By Susan Carter

I’m working with several doctoral students who are approaching submission deadlines, so careful revision is much on my mind. There are a few things I am picking up across their work, and I wondered if maybe there are common considerations so that a checklist would be helpful.

My list below relates to what I am doing here and now, and is limited by that—what I’m thinking about now. I’m sure that there is more to be said, and would love it if thoughts about revision checklists surfaced in your own ideas and teaching to add to advice. You could add a comment, or contact us if you could offer a blog post on the same topic: presubmission revision.

Cally Guerin has written before in this blog about presubmission with a focus on formatting, and Claire Aitchison had acknowledged the psychological stress of the presubmission state that seems inevitable, but this post focuses on the seemingless endless checking that revision entails.

A checklist for revision

Considering how much space is given to different ideas in the thesis is a deeper level revision process that helps authors to see what matters. A critical eye is needed. If too much detail is given to something unimportant, this is the time to trim it back. More importantly, are assumptions needing to be spelt out, or are there some crucial sections that should be firmed up with more referencing work and more defence of choices?

Candidates could set the thesis aside for a day or two and then go through it as though they were charged with examining it, deliberately checking for what is missing, or what is too peripheral to the main points. The “examiner eye” run through can be good in terms of claiming entitlement to academic identity: it has the practical benefit of highlighting what might be improved—I’ve mentioned this before in more detail.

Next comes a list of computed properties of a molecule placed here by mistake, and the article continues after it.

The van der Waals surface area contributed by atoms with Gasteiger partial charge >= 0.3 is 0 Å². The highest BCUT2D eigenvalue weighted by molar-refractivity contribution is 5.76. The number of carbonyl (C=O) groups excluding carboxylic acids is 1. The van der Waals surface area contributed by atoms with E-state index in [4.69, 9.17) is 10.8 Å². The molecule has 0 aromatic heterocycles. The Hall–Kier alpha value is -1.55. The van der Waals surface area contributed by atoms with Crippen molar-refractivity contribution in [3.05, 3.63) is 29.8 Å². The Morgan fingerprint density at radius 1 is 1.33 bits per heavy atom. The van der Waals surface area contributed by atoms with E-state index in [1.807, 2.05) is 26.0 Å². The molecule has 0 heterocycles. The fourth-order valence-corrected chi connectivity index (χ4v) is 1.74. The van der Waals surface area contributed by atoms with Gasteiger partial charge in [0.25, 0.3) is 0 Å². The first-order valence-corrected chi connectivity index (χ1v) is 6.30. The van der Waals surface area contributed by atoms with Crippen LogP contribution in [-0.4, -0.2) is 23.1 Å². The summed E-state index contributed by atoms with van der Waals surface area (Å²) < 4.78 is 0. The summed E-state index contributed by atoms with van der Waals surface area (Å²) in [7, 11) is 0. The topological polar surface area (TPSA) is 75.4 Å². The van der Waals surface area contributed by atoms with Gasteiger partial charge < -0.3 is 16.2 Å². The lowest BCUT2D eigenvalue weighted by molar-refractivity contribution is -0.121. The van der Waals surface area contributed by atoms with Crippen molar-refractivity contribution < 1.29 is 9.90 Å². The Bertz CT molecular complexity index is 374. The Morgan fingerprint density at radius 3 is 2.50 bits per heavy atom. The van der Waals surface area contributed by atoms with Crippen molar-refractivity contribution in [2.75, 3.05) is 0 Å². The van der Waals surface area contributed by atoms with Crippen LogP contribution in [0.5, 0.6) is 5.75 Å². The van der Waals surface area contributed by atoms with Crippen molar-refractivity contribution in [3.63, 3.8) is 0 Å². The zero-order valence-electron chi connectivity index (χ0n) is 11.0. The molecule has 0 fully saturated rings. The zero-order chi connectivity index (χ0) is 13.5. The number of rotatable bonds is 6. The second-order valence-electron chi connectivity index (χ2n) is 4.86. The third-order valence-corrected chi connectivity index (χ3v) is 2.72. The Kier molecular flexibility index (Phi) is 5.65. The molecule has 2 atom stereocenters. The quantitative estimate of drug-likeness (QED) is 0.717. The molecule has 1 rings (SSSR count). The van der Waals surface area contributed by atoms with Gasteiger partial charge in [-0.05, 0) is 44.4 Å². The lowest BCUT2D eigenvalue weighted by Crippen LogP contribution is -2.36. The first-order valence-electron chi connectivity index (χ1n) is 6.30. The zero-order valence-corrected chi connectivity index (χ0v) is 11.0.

Consideration for the reader is a good lens for revision too: are there any points that need more explanation as to how things interconnect? Surprisingly often, when as a reader (think supervisor or learning advisor) you ask for more detail or connection to understand something, a doctoral author will give a succinct description that clears confusion up. It’s ideal if this makes it into the written work, often as metadiscourse, as Claire Aitchison suggests.

It’s good to get help with checking that metaphors are accurate when terms used in the study are metaphoric, not literal. Often metaphors are spatial. I’m always uncomfortable when metaphors don’t quite work, for example, ‘higher level versus lower level’ carries the connotation that higher is more prestigious. So it isn’t ideal for structuring writing when ‘higher level’ means general issues and ‘lower level’ means specific detail—neither one is more important than the other, and maybe specific details are more crucial because they establish what is original to the study. Changing to ‘general versus specific’ keeps the writing clear and clean. That is one small example: checking for integrity of metaphorical terms will often aid clarity.